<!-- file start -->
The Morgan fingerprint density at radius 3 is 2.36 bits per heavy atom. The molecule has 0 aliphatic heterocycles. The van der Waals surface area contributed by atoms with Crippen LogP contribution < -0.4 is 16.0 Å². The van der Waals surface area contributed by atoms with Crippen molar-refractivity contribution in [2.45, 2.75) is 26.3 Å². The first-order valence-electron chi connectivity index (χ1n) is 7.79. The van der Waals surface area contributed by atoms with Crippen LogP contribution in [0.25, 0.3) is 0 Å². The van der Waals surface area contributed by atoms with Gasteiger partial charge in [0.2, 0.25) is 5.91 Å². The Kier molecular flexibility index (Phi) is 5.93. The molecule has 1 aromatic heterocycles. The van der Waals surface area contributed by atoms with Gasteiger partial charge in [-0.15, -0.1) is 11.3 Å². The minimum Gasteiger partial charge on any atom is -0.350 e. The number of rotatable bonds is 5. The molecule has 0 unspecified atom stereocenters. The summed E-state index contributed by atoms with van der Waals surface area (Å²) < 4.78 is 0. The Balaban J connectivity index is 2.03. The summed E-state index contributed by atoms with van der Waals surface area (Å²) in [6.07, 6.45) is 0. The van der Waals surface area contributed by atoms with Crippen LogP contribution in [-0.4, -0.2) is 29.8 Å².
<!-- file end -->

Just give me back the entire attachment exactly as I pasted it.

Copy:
The Morgan fingerprint density at radius 3 is 2.36 bits per heavy atom. The molecule has 0 aliphatic heterocycles. The van der Waals surface area contributed by atoms with Crippen LogP contribution < -0.4 is 16.0 Å². The van der Waals surface area contributed by atoms with Crippen molar-refractivity contribution in [2.45, 2.75) is 26.3 Å². The first-order valence-electron chi connectivity index (χ1n) is 7.79. The van der Waals surface area contributed by atoms with Crippen LogP contribution in [0.25, 0.3) is 0 Å². The van der Waals surface area contributed by atoms with Gasteiger partial charge in [0.2, 0.25) is 5.91 Å². The Kier molecular flexibility index (Phi) is 5.93. The molecule has 1 aromatic heterocycles. The van der Waals surface area contributed by atoms with Gasteiger partial charge in [-0.15, -0.1) is 11.3 Å². The minimum Gasteiger partial charge on any atom is -0.350 e. The number of rotatable bonds is 5. The molecule has 0 unspecified atom stereocenters. The summed E-state index contributed by atoms with van der Waals surface area (Å²) < 4.78 is 0. The Balaban J connectivity index is 2.03. The summed E-state index contributed by atoms with van der Waals surface area (Å²) in [6.07, 6.45) is 0. The van der Waals surface area contributed by atoms with Crippen LogP contribution in [-0.4, -0.2) is 29.8 Å².